SolidFire Aims To Make CapEx Great Again
SolidFire recently announced the latest iteration of its Element storage operating system — version 9, or Fluorine — but of greater interest to me is the new purchasing model it introduced. This is the first new release since SolidFire was acquired by NetApp.
Called FlashForward Capacity Licensing, it essentially decouples the software license from the hardware. Under the scheme, you buy the right to use the SolidFire OS across a pool of SolidFire storage by storage capacity, in chunks starting at 100TB. The right to use the software is for your enterprise, so you can move the physical location of storage around without having to move license keys about.
Now this isn’t exactly new, despite SolidFire’s breathless marketing to the contrary, because there are several software-based storage vendors who license their software based on capacity under management — off the top of my head: FalconStor’s FreeStor, EMC’s ScaleIO, Formation Data Systems — but they tend to be subscription based, OpEx style pricing.
What SolidFire has done is novel because of some subtle tweaks. You buy the software up-front, so you use CapEx, not OpEx, and there are still plenty of customers out there for whom CapEx is easier to justify than OpEx, despite what you might hear from over-excitable pundits. “Most larger customers really like the depreciation benefits of CapEx,” said Dave Wright, founder and CEO of SolidFire and now VP and GM of SolidFire at NetApp.
The right to use the software is perpetual, which includes upgrades to future versions for free. But it’s capacity based, so you still pay more if you end up using more, and who uses less storage year-on-year? It essentially turns software into hardware that doesn’t wear out, or take up space. You buy as much as you need, and then use it for as long as you need to. When you need more, you buy more.
Of course, the software needs to run on something, i.e. hardware (something waaay too many people seem to forget), which functionally means SolidFire also get money when you buy more physical capacity on which to run the software. Theoretically you could use your own (qualified and supported by SolidFire) hardware, but most customers aren’t going to bother because of the hassle, and NetApp has better supply chain efficiencies in purchasing the hardware than all but the very largest purchasers anyway.
Wright mentions a service provider customer who takes six months to deploy hardware in data-centers. Ok, yes, I am also agog at that, but let’s not digress. “They really don’t like the fact that when they buy appliances, they’re buying the software, they’re buying the support, they’re paying for all of this stuff for six months before it’s up and delivering value,” said Wright. Instead, under this model, a customer could buy a bunch of hardware and then only buy the software when they turn on the capacity.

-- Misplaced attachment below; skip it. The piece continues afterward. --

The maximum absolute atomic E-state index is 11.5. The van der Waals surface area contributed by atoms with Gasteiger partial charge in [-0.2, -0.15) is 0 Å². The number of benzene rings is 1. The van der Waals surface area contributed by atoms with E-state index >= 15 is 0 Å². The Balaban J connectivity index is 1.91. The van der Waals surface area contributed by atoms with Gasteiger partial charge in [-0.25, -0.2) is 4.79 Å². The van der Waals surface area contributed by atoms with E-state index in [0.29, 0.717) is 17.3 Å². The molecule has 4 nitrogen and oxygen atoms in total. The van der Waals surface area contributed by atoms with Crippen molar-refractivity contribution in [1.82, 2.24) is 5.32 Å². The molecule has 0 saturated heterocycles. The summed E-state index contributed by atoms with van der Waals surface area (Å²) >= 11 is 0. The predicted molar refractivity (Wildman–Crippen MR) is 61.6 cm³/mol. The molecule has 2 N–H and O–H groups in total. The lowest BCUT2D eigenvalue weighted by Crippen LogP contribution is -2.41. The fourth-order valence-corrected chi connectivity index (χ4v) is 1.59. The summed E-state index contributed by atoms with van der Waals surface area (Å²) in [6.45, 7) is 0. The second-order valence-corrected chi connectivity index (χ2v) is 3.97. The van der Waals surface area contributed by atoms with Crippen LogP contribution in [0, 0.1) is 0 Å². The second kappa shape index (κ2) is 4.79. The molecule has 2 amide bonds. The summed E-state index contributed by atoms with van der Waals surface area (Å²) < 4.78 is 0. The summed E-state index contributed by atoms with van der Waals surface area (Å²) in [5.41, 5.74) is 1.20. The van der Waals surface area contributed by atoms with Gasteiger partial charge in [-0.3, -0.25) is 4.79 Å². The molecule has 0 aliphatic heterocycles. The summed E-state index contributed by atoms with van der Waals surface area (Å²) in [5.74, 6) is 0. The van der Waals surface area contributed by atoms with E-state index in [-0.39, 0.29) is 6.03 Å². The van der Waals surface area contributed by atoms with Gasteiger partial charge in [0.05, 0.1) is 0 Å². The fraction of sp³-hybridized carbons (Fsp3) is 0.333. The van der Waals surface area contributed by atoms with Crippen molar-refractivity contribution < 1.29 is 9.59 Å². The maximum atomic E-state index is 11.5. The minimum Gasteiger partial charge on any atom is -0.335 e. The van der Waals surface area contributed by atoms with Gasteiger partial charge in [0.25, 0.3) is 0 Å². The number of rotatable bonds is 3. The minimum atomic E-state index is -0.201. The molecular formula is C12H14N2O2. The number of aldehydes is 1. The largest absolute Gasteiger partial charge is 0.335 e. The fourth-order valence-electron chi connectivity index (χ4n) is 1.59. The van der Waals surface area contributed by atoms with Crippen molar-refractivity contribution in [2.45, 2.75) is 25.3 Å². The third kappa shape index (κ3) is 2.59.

My favorite part is that SolidFire just made it really easy to slurp up end of budget cycle cash. “Customers can take advantage of volume discounting that’s built into this program to get a lower price for purchasing ahead,” said Wright. All that “use it or lose it” money that people usually waste on kit that never gets used can now be spent on SolidFire software, with the justification that it doesn’t ever expire, so it’s not really ‘wasted' per se. It’s inefficient because you spent money earlier than necessary (assuming you will eventually need it), but you were going to do that anyway because of the insane budget cycle weirdness. And SolidFire is cheaper if you buy in bulk now! Completely justifiable if anyone asks why you have all these unused licenses sitting around. Call it “future-proofing” or something.
SolidFire gets to profit from customers' internal budget shenanigans, which I think is hilarious.
The thing is, copying this purchase model isn’t all that difficult for other vendors. It’s just a matter of finding the right price to charge based on the existing cost and purchase behavior information they already have so that margins stay healthy. I won’t be at all surprised to see EMC, HP, IBM, and a bunch of others copy this model for at least some of their software-heavy offerings.
Once that happens, any advantage SolidFire might have here goes away, and they’ll have to find some other cheeky way to take advantage of customers' broken financial policies.
I look forward to having another good giggle at whatever they come up with.
This article first appeared in Forbes.com here.
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